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California’s Voter Registration Rate Is Now Higher Than Any Time In The Past 25 Years

Andrew Nixon / Capital Public Radio
Some voters waited hours to vote with provisional ballots at Modoc Hall on the Sacramento State campus.

A higher percentage of eligible Californians are now registered to vote than at any time since the final weeks of the 1996 presidential campaign.

New data released Monday by the Secretary of State’s office show a 79 percent voter registration rate. The previous high was just over 80 percent in October of 1996.

The report also shows California had a record 19,978,449 registered voters as of Feb. 10. Since then, the Secretary of State’s office says registration has jumped above the 20 million mark.

It's not surprising to see the raw number of registered California voters increase along with the state’s population. The registration rate, however, is more noteworthy because it shows the electorate is engaged at a level not seen in nearly a quarter-century.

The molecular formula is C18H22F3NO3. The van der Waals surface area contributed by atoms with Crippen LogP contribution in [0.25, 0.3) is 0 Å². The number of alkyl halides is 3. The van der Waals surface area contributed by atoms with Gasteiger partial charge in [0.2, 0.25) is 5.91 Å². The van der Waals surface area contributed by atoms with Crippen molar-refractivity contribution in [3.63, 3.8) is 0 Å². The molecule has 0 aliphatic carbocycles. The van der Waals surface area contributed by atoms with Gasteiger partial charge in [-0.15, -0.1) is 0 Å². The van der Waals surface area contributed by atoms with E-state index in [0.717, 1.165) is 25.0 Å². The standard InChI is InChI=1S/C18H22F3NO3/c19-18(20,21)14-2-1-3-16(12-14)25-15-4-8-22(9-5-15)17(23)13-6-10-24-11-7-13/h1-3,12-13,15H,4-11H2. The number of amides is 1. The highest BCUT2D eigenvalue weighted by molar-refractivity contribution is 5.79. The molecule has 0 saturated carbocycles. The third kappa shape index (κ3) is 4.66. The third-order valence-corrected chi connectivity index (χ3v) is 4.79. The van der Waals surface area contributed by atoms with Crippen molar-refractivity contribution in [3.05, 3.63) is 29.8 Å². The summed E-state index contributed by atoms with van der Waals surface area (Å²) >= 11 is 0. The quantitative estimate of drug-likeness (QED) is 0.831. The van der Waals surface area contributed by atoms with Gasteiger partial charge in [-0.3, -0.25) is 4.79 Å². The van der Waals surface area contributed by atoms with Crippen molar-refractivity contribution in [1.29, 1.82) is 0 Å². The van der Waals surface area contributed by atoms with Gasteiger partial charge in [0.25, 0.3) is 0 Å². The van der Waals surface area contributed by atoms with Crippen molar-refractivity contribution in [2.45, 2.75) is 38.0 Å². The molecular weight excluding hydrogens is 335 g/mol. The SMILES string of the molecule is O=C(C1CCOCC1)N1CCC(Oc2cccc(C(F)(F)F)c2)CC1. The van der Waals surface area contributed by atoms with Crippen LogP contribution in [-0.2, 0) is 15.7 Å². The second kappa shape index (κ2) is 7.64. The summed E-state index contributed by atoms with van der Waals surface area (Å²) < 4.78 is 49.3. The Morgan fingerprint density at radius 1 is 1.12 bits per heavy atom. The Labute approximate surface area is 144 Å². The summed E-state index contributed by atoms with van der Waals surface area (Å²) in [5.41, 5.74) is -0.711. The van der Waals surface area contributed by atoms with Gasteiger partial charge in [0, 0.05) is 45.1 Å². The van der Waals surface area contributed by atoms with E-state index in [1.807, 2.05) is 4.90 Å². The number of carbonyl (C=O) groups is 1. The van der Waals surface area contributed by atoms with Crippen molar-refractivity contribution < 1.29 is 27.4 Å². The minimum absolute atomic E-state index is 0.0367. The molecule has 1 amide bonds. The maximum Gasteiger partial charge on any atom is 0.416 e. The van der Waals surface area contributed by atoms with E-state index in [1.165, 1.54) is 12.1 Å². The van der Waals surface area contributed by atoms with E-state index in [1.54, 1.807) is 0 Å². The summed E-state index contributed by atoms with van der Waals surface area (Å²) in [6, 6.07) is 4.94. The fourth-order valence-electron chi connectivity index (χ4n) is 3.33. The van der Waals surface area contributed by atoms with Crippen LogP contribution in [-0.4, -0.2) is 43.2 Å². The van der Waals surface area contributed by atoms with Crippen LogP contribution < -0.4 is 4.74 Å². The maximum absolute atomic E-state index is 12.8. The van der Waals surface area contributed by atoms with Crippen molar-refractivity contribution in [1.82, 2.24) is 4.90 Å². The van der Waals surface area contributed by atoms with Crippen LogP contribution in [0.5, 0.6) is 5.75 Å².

Comparing this report with the previous one last fall, two trends from recent years continue to show up: a sharp increase in voters identifying as “no party preference” and a drop in Republican registration.

Both major political parties saw their shares of registered voters drop when compared to the previous report just before last fall’s midterms.

The GOP lost voters both in raw numbers — a drop of more than 25,000 voters — and percentage, falling to 23.6 percent. Democrats, on the other hand, added nearly 55,000 new voters — but the party’s registration rate still dropped to 43.1 percent.

Meanwhile, the number of Californians registered without party preference jumped by more than 225,000 — to 28.3 percent.

Copyright 2019 Capital Public Radio